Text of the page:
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Old 10-26-2013, 03:00 PM   #9
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Originally Posted by Byron Kinnaman View Post
I'm wonder what kind of a hitch you have? When I unhitch have to raise the trailer tongue enough to so the coupler clears the ball. The only problem I would have is if in unhitching I ran to the top end of the tongue jack.

Pretty well the same as you Byron. I have found that depending on the direction of the slop (most common if the back end of the car is much higher than the front), that if I have to run the tongue jack all the way to the top to unhitch there is a good chance depending on what surface the trailer is parked on or how much weight I had in the rear of the car at the time I unhitched that without that extra weight in the tugs rear or due to the tongue wheel having sunk down into the ground I will not be able to get the ball back under the tongue when I go to hitch back up. Which is why I stick a few blocks under the tongue wheel chock in order to give it a bit more height for hitching it back up. Saves me from having to go to the next campsite and asking a couple of big people to stand on the bumper of the tug to get it to drop down far enough to hitch up.
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Old 10-26-2013, 03:25 PM   #10
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I am blessed with a tongue jack, a retractable wheel jack on the curbside tongue member, and a sloping driveway. I never have to anticipate the strange "highball phenomenon" even with the tongue jack completely extended as I can add pads or blocking under the tongue jack foot any time I wanna by putting weight on the retractable and lifting the tongue jack free of the ground. A pair of stack jacks up front can also be enlisted to temporarily suspend the tongue jack foot in midair.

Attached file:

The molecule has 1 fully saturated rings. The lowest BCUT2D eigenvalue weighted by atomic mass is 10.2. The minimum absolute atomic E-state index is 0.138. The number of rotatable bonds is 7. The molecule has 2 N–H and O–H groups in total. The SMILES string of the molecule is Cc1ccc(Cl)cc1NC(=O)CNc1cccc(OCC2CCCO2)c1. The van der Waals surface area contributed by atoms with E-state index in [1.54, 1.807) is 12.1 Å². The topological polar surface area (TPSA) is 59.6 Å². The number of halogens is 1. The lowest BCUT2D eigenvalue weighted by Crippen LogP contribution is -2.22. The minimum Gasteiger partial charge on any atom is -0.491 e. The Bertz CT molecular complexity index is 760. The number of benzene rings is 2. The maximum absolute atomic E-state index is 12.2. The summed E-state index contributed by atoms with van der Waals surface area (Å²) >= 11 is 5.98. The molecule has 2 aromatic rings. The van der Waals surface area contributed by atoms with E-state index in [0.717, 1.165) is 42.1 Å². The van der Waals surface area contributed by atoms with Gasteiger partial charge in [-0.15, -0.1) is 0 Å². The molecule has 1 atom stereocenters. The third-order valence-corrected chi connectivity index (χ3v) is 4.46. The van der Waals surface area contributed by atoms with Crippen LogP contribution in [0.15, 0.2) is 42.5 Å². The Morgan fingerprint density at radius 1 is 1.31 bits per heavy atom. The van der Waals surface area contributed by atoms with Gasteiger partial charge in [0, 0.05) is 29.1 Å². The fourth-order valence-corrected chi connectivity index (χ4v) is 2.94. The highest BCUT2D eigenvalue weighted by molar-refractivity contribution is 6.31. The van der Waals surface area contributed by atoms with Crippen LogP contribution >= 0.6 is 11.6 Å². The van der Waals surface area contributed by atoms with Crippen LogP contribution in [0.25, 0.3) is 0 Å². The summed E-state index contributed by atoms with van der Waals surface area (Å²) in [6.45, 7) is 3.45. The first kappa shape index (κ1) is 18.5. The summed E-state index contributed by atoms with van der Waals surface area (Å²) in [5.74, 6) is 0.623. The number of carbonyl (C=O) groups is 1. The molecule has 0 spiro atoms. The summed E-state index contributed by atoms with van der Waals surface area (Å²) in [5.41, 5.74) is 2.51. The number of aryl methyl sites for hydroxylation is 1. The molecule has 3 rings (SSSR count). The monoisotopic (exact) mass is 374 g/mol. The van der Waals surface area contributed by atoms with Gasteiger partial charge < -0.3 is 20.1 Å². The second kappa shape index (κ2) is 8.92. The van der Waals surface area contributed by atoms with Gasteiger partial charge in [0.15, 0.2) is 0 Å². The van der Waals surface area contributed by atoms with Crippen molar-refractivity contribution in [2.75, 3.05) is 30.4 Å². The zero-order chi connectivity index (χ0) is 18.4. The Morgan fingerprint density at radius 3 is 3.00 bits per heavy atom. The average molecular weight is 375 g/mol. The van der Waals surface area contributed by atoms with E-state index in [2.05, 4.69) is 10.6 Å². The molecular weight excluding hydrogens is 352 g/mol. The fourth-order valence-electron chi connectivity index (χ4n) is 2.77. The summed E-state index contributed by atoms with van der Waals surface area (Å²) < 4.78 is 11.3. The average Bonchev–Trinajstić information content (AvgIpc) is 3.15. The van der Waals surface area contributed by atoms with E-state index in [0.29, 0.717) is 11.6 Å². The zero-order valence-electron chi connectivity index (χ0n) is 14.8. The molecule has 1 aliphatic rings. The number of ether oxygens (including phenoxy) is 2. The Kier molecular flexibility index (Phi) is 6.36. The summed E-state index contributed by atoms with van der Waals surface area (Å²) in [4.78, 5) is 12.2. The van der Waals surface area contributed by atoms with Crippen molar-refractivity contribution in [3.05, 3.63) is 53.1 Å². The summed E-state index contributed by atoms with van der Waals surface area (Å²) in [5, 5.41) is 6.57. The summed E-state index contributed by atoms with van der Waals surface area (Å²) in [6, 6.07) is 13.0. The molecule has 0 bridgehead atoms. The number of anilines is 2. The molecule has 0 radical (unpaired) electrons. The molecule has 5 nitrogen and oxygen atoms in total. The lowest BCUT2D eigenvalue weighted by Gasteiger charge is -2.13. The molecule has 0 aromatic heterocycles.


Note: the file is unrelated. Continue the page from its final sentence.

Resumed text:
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Old 10-26-2013, 08:25 PM   #11
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Plastic chocks on cement or smooth asphalt can slide before snubbing up the trailer. My hint would be to tap the chocks into the tire to seat them before unhitching. Hard rubber or wood chocks would probably grab without sliding. Be careful out there.
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Old 10-26-2013, 09:23 PM   #12
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Yes, you will have problems. With a torsion axle on the trailer parked on a slope, you will have some difficulty trying to unhitch the ball from the tow vehicle. If by raising the trailer you notice the tow vehicle raising, stop and lower the trailer to level and put your car in gear forward an inch, then apply the emergency brake before placing the car in park. This will eliminate the car moving any further due to suspension flex. This should free up the ball and hitch being too tight because of the slope. Keeping it well lubricated will also make things easier.
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Old 11-05-2013, 07:10 PM   #13
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What do you consider a "slope"? Safety first!
That's exactly what I was thinkin.....!

So many ways that can go bad.